Rangers have successfully negotiated their long awaited return to European football with a victory and clean sheet against a fairly impressive set of part-timers from Luxembourg. Despite having never previously won a game at European level, Progrés appeared well organised and seemed quite content to only concede one goal at Ibrox.
Throughout the first half Rangers were as dominant with possession as you would expect, with Ryan Jack showing the Ibrox faithful exactly what to expect from him this coming season. Jack's sense of urgency when receiving and playing the ball was hugely refreshing. The new Rangers number 8 made it clear that he can dominate in the tackle too; he's probably everything that we ever wanted Andy Halliday to be in the holding midfield position.
If a constructive criticism could be offered for Jack it would be regarding his support in attack. There were a few occasions when he perhaps arrived too early from a deeper position, meaning possession was lost on the edge of the box, when he could have been taking a shot from distance instead. Overall, however, he was very impressive.
Fabio Cardoso continued the bright start to his Rangers career. Partnered by David Bates, Cardoso was rarely tested and generally very good in possession. There were a few small errors, but nothing that led to any real danger. As stated previously, when partnered with Bruno Alves, these small errors should begin to disappear. Granted, Progrés have only scored 1 goal in their previous 12 games in European competition, so you would probably not expect a player of Cardoso's calibre to come under much pressure.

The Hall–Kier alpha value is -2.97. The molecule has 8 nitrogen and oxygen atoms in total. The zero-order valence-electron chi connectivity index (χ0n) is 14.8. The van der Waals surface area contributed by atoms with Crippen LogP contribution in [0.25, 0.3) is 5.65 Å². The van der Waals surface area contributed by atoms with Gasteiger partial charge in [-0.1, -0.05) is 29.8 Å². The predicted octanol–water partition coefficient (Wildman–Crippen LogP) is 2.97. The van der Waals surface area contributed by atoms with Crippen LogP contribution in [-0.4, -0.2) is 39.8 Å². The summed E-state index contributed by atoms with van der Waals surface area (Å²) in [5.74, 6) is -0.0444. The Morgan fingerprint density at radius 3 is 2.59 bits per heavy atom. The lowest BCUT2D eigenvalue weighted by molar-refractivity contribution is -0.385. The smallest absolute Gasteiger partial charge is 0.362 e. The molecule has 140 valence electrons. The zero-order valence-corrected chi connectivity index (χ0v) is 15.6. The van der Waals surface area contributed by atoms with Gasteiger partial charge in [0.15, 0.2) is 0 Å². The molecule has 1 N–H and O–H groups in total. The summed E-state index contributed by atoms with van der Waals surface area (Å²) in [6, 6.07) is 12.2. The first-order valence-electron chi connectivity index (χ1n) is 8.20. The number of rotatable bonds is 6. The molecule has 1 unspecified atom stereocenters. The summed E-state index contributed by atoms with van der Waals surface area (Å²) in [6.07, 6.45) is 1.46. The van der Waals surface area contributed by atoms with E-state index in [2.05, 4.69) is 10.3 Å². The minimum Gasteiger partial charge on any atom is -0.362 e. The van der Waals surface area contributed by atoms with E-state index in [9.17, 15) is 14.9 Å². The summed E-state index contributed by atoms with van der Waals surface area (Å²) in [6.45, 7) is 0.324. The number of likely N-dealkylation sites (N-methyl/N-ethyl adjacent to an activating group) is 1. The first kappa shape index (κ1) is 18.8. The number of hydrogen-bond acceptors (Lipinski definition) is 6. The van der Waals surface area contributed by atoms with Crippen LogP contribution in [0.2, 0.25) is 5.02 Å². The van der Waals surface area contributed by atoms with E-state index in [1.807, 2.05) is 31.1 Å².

Now, on to Dalcio. The headline for this opinion piece may be a tad unfair on Dalcio, but if you can provide me with one example of an end-product from the entire 90 minutes he played against Neiderkorn, I'd happily change it. Despite finding himself in good positions after making dangerous runs down either flank, the young Portuguese winger either dithered, was bowled over, or when he did cross, nothing was ever going to come from it.
If there were 10 opportunities to cross, shoot or play a decisive pass, Dalcio failed to deliver any of them. You could argue it is very early in his Rangers career, but Pedro Caixinha has given him plenty of game time thus far. If you were to compare his contribution to that of Daniel Candeias, he was pretty disappointing. Like we said, if you think we am being too harsh, please contact The Rangers Observer on Twitter or Facebook and point out any example of Dalcio delivering an end-product?
Candeias came on to the left flank with around 30 minutes to play and he was able to cause the full-back numerous problems with excellent pace over the first 10 metres. The Portuguese attacker once again demonstrated his highly dangerous ability to whip in a cross. Sadly tonight, there was no one there to meet it, but we should hope that Candeias will have earned a starting place from this display. He should certainly be starting ahead of Dalcio, moving forward (as long as Dalcio hasn't been signed with a condition that he plays when available).
Alfredo Morelos also made his debut as a substitute, but it was probably too late an appearance to be able make an impact on proceedings on this occasion. The opposition had already retreated deep into their own half by this time and were definitely time wasting. Shortly after Morelos got on, Progrés replaced their number 10 with another defender, so the little Colombian was very much up against it for space to move in to.
Overall, probably mixed emotions for most Rangers supporters after watching that. Obviously everyone is delighted that Rangers are back playing in Europe, albeit qualifiers. But as far as the performance goes, at least we didn't concede a goal.
There's a lot of work still to be done, if Rangers are to make it through to the next round, as expected.